Last week I looked at YouTube SEO for screen media creators. This week I turn my attention to some of the other big social media players that are not necessarily video focused, but should still be a priority for any search engine optimization strategy. As I’ve stated countless times, social and search are so integrated now you really cannot have one without the other as part of an effective digital marketing plan for your film, TV, web series or transmedia project. Here are my six tips for getting the most out of Internet search with Twitter, Facebook and LinkedIn:
1. Keyword Research
As with any search marketing strategy you have to start with keyword research, but when targeting Twitter, Facebook, and LinkedIn there are additional places besides the Google AdWords Keyword Tool to gather data which will help you modify the language and content you use to target each network. Most of this information comes from each media’s actual search functionality.
For Twitter keyword research:
- Hashtags.org generates graphs of historical Twitter trending for a particular hashtag and indicates some of the most current and active tags;
- Twitter’s own advanced query search engine can give great insight into how people are using words on Twitter as well as other related language.
For Facebook keyword research:
- Facebook’s own auto-suggest function which starts filling in a drop down box with results as you start to type (but which will be heavily skewed by your own Facebook network and activity).
- Facebook’s internal search page (which you can find by clicking on “See more results” from the drop down box above). Check each category of search results found on the top left (i.e. “People”, “Pages”, etc.) to get the most complete picture possible of Facebook content relevant to your phrase/niche.
For LinkedIn keyword research:
- LinkedIn has many different ways to search. Whether by People, Groups, Updates or the others, the auto-suggest will give you some additional keyword ideas. And always make sure your results are sorted by “keyword” and not the default “relevance” and that you check the bottom of the search results page for the “related searches.”
- One of the most interesting LinkedIn search methods is the new beta Skills & Experience search which presents a wealth of ideas for language to use in its auto-suggestions and in “related skills.” It also gives you a graph which represents the growth of this particular skill in LinkedIn members as well as related companies, jobs and locations.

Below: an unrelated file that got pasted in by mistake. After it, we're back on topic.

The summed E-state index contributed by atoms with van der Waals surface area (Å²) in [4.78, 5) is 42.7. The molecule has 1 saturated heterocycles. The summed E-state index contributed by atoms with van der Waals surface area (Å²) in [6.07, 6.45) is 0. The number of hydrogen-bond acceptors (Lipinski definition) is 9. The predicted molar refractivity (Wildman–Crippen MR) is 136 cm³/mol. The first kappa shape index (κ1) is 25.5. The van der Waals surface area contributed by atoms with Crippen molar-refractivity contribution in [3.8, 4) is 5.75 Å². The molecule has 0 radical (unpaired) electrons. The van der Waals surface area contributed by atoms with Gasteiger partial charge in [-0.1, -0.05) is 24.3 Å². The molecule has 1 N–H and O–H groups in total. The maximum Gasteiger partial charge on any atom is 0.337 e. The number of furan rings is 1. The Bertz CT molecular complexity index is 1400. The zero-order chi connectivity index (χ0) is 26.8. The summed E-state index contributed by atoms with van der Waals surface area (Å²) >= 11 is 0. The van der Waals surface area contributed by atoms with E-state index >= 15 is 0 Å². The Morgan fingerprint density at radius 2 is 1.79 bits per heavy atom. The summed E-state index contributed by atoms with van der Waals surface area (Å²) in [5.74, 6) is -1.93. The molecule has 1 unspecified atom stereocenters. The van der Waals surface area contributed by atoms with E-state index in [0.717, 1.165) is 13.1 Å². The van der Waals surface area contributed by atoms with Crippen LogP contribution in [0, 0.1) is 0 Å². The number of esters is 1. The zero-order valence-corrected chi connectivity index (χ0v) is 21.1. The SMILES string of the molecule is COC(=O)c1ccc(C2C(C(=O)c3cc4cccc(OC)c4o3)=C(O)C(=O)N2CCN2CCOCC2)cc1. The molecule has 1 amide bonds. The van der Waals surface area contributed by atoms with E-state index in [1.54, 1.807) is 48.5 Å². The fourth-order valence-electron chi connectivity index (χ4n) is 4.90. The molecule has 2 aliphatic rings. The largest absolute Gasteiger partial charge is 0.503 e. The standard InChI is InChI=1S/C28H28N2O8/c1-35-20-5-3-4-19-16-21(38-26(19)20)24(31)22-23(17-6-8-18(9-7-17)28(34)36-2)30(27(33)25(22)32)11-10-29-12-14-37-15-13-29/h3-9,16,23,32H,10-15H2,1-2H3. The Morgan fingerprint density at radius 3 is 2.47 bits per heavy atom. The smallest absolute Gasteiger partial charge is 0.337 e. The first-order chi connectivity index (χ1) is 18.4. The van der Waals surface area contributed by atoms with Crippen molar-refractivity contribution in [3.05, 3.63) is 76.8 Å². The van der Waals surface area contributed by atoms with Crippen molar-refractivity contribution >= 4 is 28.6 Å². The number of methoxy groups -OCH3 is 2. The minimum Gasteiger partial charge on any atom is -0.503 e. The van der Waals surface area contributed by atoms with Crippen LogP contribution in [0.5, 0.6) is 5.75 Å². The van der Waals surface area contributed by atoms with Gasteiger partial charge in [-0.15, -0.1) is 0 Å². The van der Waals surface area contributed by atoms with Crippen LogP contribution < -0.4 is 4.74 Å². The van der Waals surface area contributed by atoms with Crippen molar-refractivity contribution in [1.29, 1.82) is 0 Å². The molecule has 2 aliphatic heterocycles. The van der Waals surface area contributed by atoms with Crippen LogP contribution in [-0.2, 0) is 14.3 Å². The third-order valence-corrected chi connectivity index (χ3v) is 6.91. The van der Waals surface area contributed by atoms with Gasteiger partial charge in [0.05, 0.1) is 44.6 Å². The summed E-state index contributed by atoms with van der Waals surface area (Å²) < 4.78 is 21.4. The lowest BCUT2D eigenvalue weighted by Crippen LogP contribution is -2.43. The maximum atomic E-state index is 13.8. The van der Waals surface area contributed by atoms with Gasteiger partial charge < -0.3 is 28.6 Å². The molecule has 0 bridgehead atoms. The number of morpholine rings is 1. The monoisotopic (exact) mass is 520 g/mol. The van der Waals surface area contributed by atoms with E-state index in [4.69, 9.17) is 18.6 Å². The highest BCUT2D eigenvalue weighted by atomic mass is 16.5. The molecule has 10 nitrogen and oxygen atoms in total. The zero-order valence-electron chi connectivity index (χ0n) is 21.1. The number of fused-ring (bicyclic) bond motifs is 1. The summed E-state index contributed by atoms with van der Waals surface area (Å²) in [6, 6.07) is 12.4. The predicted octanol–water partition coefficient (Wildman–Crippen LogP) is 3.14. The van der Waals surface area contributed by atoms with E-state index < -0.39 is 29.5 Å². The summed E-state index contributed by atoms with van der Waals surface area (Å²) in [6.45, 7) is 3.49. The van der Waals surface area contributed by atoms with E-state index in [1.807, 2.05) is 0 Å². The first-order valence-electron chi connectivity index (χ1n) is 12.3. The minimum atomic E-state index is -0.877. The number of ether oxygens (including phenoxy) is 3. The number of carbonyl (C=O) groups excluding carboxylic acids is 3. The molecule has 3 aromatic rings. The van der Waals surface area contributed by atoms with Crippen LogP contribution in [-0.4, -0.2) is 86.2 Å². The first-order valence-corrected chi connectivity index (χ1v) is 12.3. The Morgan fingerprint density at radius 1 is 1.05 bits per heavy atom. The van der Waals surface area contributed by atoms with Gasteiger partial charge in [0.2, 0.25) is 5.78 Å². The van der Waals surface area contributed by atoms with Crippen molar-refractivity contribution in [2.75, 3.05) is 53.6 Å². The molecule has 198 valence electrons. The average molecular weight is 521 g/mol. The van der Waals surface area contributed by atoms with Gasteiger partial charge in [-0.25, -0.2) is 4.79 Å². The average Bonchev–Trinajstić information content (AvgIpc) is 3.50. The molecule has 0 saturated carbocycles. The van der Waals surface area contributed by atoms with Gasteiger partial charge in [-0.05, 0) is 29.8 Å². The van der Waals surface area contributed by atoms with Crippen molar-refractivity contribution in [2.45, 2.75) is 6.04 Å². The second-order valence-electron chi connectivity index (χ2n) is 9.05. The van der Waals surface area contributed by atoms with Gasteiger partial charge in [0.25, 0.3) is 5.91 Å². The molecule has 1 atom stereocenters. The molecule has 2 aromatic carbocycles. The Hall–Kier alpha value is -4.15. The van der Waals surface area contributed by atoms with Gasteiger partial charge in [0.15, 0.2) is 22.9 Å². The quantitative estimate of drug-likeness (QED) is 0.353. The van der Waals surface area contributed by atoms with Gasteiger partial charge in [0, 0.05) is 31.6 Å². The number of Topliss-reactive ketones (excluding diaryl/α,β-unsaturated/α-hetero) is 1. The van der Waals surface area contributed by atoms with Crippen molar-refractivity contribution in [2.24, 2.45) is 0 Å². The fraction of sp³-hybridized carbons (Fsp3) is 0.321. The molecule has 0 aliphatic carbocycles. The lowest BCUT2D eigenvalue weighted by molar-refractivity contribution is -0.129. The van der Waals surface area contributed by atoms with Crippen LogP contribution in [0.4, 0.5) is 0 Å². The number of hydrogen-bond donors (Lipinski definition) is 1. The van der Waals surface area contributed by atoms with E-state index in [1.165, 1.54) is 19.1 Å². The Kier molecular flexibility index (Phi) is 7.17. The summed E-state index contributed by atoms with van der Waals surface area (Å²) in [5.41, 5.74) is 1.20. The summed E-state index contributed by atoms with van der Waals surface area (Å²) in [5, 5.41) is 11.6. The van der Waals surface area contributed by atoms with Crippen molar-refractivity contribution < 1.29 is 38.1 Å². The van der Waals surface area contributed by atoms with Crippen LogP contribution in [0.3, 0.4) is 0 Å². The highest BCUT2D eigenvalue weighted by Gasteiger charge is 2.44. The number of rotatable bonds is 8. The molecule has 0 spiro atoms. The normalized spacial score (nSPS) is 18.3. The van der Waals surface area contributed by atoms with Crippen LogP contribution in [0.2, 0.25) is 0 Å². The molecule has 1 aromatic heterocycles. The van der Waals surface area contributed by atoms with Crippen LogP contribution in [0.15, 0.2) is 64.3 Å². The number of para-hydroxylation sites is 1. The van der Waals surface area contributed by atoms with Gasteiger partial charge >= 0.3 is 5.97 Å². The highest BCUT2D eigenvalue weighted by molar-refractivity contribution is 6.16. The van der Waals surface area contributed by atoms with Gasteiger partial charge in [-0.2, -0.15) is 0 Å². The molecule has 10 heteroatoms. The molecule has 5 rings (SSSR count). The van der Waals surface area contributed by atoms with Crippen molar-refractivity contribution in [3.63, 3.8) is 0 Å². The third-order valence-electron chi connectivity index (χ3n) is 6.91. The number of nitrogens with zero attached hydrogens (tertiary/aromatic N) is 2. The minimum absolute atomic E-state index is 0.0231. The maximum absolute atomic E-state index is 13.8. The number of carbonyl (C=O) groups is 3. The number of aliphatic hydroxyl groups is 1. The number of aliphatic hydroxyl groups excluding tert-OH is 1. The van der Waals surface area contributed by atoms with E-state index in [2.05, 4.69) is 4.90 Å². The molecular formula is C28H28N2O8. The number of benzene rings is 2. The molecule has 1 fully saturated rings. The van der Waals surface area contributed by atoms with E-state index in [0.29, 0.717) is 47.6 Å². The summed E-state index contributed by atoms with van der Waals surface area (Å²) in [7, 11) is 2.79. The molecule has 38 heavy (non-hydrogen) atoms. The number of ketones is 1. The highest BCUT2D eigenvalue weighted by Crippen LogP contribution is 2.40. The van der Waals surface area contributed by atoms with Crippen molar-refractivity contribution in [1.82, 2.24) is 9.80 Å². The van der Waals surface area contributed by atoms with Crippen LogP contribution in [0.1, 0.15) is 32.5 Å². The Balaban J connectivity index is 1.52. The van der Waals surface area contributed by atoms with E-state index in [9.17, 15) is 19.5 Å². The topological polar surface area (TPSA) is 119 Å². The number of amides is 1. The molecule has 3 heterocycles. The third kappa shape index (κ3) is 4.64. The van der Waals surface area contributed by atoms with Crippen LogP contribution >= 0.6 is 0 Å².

2. Dig Deeper than the Search Results
The knowledge you gain from the various searches and keyword research above becomes even more powerful when you use it to see what other people, companies, pages, etc. on all of the social media are already doing well. Click through to individual listings to expand your understanding of the language as well as other tactics you can leverage for your own projects and personal brand.
3. Where to Put the Keywords in Your Profile
At a bare minimum you should be using your most important keywords naturally in your page/group titles and descriptions, but there are additional places to consider. Just make sure you only include these in the most authentic way possible – ugly, unnatural keyword stuffing will just turn off your human audience and potentially get you into trouble with the social media themselves:
- Your tweets should include important keywords, especially those tied to specific #hashtags.
- Status updates;
- All the tabs of information such as your Info, Notes, Events, etc;
- “Like” other pages and groups that are related to your important keywords, target audience, and niche.